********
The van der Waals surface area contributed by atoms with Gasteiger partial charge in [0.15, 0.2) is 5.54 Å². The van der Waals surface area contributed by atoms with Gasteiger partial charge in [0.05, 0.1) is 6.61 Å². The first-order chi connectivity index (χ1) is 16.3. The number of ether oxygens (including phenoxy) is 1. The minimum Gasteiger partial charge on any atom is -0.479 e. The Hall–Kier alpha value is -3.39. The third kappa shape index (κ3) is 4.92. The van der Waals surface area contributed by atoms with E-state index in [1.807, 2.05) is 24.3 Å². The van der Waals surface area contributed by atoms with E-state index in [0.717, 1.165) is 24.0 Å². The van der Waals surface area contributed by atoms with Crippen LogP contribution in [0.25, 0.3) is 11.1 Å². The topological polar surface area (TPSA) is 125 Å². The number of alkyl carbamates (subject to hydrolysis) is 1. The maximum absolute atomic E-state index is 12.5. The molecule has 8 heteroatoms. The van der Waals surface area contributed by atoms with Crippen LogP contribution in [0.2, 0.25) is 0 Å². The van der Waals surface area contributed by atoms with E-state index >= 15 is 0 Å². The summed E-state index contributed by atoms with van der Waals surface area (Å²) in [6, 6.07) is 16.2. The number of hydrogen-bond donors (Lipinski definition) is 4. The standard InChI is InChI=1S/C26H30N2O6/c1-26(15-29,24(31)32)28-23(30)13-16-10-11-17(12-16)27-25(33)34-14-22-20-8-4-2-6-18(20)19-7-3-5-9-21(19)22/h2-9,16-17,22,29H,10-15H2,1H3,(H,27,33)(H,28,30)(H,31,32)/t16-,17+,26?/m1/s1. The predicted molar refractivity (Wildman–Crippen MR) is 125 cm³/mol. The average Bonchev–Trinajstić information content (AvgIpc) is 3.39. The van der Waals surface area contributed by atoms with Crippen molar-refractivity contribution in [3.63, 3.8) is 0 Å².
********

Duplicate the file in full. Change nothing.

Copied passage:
The van der Waals surface area contributed by atoms with Gasteiger partial charge in [0.15, 0.2) is 5.54 Å². The van der Waals surface area contributed by atoms with Gasteiger partial charge in [0.05, 0.1) is 6.61 Å². The first-order chi connectivity index (χ1) is 16.3. The number of ether oxygens (including phenoxy) is 1. The minimum Gasteiger partial charge on any atom is -0.479 e. The Hall–Kier alpha value is -3.39. The third kappa shape index (κ3) is 4.92. The van der Waals surface area contributed by atoms with E-state index in [1.807, 2.05) is 24.3 Å². The van der Waals surface area contributed by atoms with E-state index in [0.717, 1.165) is 24.0 Å². The van der Waals surface area contributed by atoms with Crippen LogP contribution in [0.25, 0.3) is 11.1 Å². The topological polar surface area (TPSA) is 125 Å². The number of alkyl carbamates (subject to hydrolysis) is 1. The maximum absolute atomic E-state index is 12.5. The molecule has 8 heteroatoms. The van der Waals surface area contributed by atoms with Crippen LogP contribution in [0.2, 0.25) is 0 Å². The van der Waals surface area contributed by atoms with E-state index >= 15 is 0 Å². The summed E-state index contributed by atoms with van der Waals surface area (Å²) in [6, 6.07) is 16.2. The number of hydrogen-bond donors (Lipinski definition) is 4. The standard InChI is InChI=1S/C26H30N2O6/c1-26(15-29,24(31)32)28-23(30)13-16-10-11-17(12-16)27-25(33)34-14-22-20-8-4-2-6-18(20)19-7-3-5-9-21(19)22/h2-9,16-17,22,29H,10-15H2,1H3,(H,27,33)(H,28,30)(H,31,32)/t16-,17+,26?/m1/s1. The predicted molar refractivity (Wildman–Crippen MR) is 125 cm³/mol. The average Bonchev–Trinajstić information content (AvgIpc) is 3.39. The van der Waals surface area contributed by atoms with Crippen molar-refractivity contribution in [3.63, 3.8) is 0 Å².